“Ha ha, well it wasn't particularly long but some books are just longer because they're padded with unnecessary stuff like descriptions of things that go on for pages and don't add anything to the story or the atmosphere etc. No, I just couldn't put it down.

It's a bit sad that "page-turners" are over so quickly but reading them is also like being on a roller coaster in your head (without the nausea) so exhilarating at the same time.
Thanks for a great story.”

When I first joined Twitter in July 2011 I had the pleasure of exchanging a few emails with bestselling author Mike Wells, and his advice was “Don’t worry about what writers think of your book: it’s the readers views that count!”

To all those whose reviews I have mentioned, please don’t see this as criticism.  We all have our target audience, and what works for you might also work for me sometimes, but while I continue to get the kind of reaction above, from people I have never met, I will ride the critical wave and hopefully deliver what my readers want.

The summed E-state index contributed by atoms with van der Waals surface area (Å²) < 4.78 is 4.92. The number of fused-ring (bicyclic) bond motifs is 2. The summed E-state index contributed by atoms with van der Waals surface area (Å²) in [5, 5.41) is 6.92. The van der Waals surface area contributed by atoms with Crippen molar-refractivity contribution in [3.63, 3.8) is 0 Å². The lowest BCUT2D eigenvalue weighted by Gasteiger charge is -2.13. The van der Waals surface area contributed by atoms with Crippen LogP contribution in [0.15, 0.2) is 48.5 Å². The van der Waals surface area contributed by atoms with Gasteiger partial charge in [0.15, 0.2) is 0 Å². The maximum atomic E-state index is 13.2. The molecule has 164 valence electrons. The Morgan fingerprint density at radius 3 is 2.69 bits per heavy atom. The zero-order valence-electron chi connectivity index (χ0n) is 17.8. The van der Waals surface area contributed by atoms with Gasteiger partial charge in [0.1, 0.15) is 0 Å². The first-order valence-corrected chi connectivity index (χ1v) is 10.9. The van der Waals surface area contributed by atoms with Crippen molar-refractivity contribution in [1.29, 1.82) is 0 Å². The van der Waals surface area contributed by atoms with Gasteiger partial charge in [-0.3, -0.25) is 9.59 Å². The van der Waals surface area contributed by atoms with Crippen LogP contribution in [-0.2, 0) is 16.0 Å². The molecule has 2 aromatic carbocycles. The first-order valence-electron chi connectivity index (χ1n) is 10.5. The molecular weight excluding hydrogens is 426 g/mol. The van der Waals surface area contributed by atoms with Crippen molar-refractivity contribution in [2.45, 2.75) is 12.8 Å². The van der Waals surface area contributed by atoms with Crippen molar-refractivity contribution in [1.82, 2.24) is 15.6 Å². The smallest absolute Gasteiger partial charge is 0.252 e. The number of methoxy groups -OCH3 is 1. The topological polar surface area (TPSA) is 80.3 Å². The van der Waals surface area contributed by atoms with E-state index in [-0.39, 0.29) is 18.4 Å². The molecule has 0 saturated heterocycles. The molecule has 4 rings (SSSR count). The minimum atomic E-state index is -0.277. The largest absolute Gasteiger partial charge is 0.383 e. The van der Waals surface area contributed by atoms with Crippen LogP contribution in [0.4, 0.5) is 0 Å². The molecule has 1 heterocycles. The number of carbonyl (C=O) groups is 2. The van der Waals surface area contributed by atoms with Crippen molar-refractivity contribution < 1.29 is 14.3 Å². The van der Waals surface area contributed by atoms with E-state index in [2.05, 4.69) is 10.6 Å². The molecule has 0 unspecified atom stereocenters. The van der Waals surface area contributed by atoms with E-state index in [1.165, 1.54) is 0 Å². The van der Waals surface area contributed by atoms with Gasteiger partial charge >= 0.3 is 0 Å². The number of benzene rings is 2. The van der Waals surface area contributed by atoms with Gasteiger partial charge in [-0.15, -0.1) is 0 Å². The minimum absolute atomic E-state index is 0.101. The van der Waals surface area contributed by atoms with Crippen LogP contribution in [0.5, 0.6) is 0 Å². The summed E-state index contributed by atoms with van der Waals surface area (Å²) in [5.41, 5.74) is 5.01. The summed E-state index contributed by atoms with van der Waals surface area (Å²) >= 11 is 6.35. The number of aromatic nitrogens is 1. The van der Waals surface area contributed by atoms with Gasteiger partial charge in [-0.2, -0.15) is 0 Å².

Alan was one of the first authors that I got to meet in Twitter when I was starting to tweet more often. I don't even remember how we started talking to each other, but I remember that I felt immediately attracted to the kind of fiction he writes. I love a good thriller (weird in someone in love with Jane Austen? Nah, I don't think so) and when he told me about his book, I knew I had to read it. I decided to buy a copy of his book, Gray Justice, to support his work and because I always feel curious about what Indie authors write about. Till now I have never been disappointed, what it is very good :D

Anyways, thanks to his book we started talking more and more, and he has become one of my dearest friends from Twitter. It is amazing how you can feel close to people you have never seen, but the truth is that, when two people share the same love for writing and books, no matter how many miles exist between them. There is a worldwide bond or link among all of us book-lovers and writers. The fact is that after reading his book, I admired his writing and his cleverness. I like being surrounded by people that can teach me things, people I can learn from and become better in my idea of becoming a writer. He has always being supportive and encouraging, and I am grateful I happened to meet him in the Twitterverse.